Gastrin-releasing peptide (GRP), the mammalian homolog of the amphibian peptide bombesin, is encoded in man by a single gene located on chromosome 18. Restriction enzyme and DNA sequence analyses establish that the gene is 10 kilobases in size with two introns of 4.8 and 3.9 kilobases. Exon 1 encodes the 5′-untranslated region, the signal peptide, and the first 23 amino acids of GRP. Exon 2 encodes the remaining three complete amino acids of GRP and the first 74 amino acids of the GRP carboxy-terminal extension peptide. Hence, intron 1 interrupts the coding region of the bioactive portion of GRP between the first and second nucleotides for Gly, the 24th amino acid of GRP. Exon 3 encodes the remainder of the GRP-extension peptide and the 3′-untranslated region. Two GC-rich, potential regulatory sequences and a sequence associated with regulation by cAMP lie between the CAAT and TATA boxes; the primary transcriptional start site is located 30 bases downstream from the TATA box. The second intron has an alternate donor site at its 5′-end and an alternate acceptor site at its 3′-end. S1 nuclease mapping demonstrates that differential RNA splicing using these sites results in the similar expression of three GRP mRNAs in GRP-containing neurons (in stomach and brain) as well as in GRP-containing neuroendocrine cells (fetal lung). In addition, the pattern of RNA splicing is similar between normal tissue and neoplastic tissue (small cell carcinoma of the lung and medullary carcinoma of the thyroid).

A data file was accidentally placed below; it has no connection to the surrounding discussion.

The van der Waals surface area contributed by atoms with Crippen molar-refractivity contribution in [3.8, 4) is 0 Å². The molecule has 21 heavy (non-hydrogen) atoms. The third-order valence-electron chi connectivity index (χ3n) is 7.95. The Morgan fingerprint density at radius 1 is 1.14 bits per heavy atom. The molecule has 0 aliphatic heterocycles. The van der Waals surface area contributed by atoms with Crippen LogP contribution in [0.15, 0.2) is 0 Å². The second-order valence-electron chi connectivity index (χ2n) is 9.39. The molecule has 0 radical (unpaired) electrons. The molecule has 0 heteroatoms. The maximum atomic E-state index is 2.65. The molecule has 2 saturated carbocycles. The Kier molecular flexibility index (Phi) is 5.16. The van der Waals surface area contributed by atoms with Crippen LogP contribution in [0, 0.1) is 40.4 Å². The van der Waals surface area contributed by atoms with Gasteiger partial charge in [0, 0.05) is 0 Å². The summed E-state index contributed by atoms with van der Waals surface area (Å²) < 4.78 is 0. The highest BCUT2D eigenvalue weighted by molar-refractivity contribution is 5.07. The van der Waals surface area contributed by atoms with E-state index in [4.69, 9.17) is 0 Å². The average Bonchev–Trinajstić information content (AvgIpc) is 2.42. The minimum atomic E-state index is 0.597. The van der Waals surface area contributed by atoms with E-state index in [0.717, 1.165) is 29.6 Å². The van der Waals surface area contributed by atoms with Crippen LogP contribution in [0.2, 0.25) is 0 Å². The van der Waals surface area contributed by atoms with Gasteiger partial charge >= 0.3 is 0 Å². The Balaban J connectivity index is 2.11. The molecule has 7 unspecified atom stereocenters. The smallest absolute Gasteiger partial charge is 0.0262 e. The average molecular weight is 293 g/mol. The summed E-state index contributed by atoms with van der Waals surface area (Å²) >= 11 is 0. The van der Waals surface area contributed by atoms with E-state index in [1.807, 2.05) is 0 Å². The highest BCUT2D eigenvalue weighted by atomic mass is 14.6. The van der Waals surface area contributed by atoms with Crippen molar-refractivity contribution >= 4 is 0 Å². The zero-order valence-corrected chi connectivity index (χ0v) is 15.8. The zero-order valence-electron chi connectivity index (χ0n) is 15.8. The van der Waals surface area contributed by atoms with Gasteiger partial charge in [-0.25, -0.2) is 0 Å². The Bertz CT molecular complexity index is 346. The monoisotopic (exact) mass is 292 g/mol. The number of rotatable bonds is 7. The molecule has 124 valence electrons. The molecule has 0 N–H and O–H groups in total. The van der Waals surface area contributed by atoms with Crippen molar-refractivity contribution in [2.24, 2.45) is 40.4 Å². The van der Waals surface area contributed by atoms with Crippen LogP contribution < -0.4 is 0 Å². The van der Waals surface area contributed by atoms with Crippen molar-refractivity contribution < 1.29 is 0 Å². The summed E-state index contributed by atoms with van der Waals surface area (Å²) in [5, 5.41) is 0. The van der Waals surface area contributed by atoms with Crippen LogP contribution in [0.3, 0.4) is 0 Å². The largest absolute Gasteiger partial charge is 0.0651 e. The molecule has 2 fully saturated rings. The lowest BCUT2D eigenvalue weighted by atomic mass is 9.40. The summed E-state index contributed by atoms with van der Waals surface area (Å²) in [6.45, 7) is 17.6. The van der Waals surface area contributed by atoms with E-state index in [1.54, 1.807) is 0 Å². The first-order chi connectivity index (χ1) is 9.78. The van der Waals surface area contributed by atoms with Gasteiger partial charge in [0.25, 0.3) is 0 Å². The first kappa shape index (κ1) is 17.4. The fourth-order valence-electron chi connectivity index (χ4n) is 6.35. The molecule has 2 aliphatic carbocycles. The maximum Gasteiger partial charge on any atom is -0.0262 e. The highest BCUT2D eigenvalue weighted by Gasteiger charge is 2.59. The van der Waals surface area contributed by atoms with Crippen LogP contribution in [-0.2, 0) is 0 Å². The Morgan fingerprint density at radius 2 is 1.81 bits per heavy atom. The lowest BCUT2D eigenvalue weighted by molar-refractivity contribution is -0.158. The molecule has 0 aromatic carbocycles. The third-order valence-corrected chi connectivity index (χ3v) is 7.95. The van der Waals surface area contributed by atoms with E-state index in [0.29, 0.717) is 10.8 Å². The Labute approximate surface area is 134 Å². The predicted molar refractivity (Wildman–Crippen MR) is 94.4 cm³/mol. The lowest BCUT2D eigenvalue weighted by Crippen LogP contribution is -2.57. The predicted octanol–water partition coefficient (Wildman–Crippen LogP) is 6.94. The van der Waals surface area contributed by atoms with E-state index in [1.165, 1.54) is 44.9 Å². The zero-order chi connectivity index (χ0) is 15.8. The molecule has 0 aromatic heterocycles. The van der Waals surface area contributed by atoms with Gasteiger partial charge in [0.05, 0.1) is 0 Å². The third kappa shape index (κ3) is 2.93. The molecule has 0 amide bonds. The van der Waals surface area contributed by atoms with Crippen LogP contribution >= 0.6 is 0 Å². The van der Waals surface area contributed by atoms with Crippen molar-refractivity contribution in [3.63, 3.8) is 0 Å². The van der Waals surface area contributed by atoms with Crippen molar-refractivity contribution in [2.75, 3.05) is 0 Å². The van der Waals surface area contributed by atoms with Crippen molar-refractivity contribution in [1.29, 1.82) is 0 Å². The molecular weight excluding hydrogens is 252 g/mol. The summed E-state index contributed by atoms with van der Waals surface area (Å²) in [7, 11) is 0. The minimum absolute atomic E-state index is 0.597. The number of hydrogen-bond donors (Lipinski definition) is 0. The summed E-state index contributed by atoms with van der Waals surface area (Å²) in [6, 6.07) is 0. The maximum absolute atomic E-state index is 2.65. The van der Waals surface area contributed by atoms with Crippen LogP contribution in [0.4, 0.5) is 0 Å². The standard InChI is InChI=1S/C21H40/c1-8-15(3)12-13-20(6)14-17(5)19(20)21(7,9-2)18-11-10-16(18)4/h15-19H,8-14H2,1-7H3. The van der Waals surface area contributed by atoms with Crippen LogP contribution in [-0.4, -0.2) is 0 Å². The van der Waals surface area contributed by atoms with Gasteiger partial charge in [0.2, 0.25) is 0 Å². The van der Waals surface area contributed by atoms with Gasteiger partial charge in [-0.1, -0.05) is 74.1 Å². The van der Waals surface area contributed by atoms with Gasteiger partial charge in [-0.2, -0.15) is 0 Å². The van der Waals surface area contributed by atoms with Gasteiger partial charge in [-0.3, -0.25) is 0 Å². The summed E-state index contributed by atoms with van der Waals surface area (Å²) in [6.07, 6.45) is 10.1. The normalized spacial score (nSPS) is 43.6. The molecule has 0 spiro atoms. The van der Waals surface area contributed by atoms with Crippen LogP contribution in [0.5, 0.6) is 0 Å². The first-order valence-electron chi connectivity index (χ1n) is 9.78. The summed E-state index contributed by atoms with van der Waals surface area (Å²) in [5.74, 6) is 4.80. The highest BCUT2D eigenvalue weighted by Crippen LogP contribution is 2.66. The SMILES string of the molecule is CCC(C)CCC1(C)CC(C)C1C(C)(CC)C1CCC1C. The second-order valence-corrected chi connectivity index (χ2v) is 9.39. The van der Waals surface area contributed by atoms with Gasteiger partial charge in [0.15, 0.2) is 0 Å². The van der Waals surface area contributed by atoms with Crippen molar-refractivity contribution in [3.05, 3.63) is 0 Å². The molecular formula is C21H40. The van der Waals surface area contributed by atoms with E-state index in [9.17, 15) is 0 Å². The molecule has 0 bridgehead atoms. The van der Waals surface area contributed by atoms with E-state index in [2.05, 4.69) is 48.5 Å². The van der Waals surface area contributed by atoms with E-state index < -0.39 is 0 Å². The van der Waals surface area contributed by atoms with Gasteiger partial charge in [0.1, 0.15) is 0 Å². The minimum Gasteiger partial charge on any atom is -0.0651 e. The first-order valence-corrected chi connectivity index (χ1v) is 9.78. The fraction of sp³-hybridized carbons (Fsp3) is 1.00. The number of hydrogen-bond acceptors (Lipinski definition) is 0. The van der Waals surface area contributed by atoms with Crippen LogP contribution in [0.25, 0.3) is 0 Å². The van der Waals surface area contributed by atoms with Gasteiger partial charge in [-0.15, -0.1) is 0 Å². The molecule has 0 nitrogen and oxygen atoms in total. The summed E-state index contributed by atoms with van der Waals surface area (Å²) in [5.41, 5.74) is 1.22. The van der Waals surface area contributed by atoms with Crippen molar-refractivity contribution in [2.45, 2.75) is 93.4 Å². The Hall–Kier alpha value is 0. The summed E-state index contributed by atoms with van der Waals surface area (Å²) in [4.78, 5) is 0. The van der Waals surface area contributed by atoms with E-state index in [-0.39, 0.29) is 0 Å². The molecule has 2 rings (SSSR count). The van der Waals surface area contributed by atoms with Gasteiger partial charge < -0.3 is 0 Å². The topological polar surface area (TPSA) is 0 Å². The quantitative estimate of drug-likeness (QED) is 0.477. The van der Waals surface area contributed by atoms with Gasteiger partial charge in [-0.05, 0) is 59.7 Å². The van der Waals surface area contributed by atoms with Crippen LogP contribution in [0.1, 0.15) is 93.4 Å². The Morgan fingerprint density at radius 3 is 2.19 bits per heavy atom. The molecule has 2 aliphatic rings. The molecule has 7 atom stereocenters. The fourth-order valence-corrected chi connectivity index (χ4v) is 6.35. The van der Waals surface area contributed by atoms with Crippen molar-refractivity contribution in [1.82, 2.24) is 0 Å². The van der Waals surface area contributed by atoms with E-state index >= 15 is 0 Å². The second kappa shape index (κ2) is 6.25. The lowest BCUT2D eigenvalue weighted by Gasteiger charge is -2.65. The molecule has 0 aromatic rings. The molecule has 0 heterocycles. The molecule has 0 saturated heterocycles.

ASJC Scopus subject areas
- Molecular Biology